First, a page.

Japan Launches $3 Billion R&D Project for Hydrogen Transportation
The Japanese government will prove more than $3 billion in funding for a long-term research project designed to build a large-scale hydrogen supply chain and demonstration of hydrogen power generation technology. The wide-reaching effort will focus on the technologies required for the transportation of hydrogen as well as the processes and materials required for the handling of large amounts of hydrogen. The R&D program is part of an overall $18 billion commitment from the Japanese government to fund research to support achieving their goal of becoming carbon neutral by 2050.
Japan’s plan for decarbonization of its industries, ranging from shipping to manufacturing and utilities, incorporates a strong focus on hydrogen. The government has called for a 50 percent increase in the use of hydrogen to three million tons per year by 2030. To reach its carbon-neutral goal in 2050, they project the country will require 20 million tons of hydrogen a year.
The National Research and Development Corporation’s New Energy and Industrial Technology Development Organization (NEDO) is calling for proposals for a series of projects designed to support the development of the hydrogen supply chain and the use of hydrogen in power generation. Japan’s Industrial Ministry outlined 18 proposed R&D projects that the government plans to support, with NEDO now accepting applications until the beginning of July for the several R&D projects.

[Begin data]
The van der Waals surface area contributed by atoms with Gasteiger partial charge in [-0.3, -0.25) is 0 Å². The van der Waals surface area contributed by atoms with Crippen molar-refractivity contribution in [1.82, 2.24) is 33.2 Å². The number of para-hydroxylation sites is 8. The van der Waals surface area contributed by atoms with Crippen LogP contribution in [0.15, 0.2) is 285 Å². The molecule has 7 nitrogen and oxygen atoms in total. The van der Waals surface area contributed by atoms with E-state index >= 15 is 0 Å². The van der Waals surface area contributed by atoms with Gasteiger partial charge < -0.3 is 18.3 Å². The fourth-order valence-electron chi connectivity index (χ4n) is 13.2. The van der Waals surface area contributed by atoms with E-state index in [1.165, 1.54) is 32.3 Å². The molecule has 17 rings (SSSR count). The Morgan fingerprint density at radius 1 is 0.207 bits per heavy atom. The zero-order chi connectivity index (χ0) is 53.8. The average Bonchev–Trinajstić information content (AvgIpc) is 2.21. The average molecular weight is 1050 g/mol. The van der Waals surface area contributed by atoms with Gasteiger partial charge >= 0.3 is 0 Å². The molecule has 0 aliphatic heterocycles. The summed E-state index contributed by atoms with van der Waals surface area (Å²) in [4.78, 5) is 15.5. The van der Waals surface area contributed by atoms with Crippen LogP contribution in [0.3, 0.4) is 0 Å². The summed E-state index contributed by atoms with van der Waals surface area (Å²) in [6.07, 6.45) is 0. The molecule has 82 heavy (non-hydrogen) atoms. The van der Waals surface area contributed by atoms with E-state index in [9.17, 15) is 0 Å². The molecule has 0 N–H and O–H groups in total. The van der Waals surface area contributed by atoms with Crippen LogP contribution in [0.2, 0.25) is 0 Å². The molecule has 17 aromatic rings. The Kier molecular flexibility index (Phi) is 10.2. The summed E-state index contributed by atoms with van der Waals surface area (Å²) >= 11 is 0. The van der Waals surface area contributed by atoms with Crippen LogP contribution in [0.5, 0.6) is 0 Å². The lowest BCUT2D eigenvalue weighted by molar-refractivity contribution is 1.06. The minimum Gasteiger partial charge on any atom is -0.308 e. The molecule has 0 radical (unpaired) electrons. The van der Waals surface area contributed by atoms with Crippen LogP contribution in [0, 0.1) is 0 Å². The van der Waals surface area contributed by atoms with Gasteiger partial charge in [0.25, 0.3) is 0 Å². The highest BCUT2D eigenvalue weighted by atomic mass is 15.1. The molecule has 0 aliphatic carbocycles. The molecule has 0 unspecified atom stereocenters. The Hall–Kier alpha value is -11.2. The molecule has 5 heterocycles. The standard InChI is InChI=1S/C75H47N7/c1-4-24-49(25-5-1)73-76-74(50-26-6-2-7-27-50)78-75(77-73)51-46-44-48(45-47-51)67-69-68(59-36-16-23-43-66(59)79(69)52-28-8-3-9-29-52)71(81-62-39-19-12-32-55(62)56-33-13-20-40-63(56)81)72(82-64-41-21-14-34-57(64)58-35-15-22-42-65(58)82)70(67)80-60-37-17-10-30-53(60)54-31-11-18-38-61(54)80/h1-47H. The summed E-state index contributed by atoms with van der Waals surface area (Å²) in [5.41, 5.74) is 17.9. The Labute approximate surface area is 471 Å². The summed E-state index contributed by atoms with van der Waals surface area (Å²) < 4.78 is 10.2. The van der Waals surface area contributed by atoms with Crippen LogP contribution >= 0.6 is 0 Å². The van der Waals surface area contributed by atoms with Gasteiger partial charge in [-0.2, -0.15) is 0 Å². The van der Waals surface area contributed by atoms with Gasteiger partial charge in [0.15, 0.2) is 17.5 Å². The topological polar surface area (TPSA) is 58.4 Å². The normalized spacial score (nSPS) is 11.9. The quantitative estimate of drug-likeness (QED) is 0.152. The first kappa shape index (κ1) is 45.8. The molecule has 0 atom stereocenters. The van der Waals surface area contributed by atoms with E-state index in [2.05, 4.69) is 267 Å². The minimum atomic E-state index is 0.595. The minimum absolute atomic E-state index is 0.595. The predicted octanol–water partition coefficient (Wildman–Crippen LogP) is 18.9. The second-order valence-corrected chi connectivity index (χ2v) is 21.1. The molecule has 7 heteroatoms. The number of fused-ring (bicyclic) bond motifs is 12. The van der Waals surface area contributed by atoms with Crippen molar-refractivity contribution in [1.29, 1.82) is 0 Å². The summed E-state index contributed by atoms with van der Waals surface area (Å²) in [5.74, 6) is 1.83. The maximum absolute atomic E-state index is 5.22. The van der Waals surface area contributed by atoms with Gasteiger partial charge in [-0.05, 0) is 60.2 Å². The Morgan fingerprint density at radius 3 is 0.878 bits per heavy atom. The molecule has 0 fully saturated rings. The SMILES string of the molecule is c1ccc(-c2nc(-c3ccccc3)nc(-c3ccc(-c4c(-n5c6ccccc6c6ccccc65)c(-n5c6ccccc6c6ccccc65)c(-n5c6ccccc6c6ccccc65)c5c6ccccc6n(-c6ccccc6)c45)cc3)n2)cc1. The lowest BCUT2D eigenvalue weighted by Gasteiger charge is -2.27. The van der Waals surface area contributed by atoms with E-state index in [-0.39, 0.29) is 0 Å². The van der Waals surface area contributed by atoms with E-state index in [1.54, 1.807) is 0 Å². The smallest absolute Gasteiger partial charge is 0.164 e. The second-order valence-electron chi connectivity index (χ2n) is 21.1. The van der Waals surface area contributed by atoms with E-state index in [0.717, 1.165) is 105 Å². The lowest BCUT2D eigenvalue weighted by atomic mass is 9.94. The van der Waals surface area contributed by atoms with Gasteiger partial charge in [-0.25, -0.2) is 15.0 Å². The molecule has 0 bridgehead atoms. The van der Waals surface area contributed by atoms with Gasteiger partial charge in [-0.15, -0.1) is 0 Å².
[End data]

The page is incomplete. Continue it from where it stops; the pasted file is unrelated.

The first of the projects, which is expected to run for up to 10 years, is for the development and demonstration of large-scale and high-efficiency technologies for the transportation of hydrogen. The focus will be on liquefied hydrogen and a hydrogen catalyst methylcyclohexane, and the technologies required to transport the hydrogen from its production sites to Japan. To achieve a commercial scale, they estimate that 200 thousand or more tons per year will need to be transported.
For the methylcyclohexane catalyst, the focus is also on developing component equipment that further improves the durability and performance of the catalyst in the dehydrogenation process. Japan proposes to used existing equipment, such as refineries, to optimize it through the current crude oil refining process.
Another element of the R&D focuses on the materials needed to transport and store liquefied hydrogen. The project calls for the creation of a material database evaluating and analyzing materials in the extremely low-temperature range and conditions such as fatigue, tension, crack growth, and fracture toughness for metal base materials and welded members. The goal is to contribute to the standardization of materials used with liquefied hydrogen storage tanks and the review of regulations.
To further reduce the cost of transportation of liquefied hydrogen and the cost and efficiency of the processes for liquefaction and dehydrogenation, the R&D will also seek new technologies that address the loss of energy during transportation and from these processes.
The second R&D program focuses on hydrogen power generation technology. The focus will be on achieving power generation efficiency equivalent to that of natural gas-fired power generation while taking measures against issues peculiar to hydrogen power generation, including flashback, combustion vibration, and increase in NOx value. The project will seek to display its results at the Japan International Exposition scheduled to be held in 2025 and ultimately develop and demonstrate the power generation technology.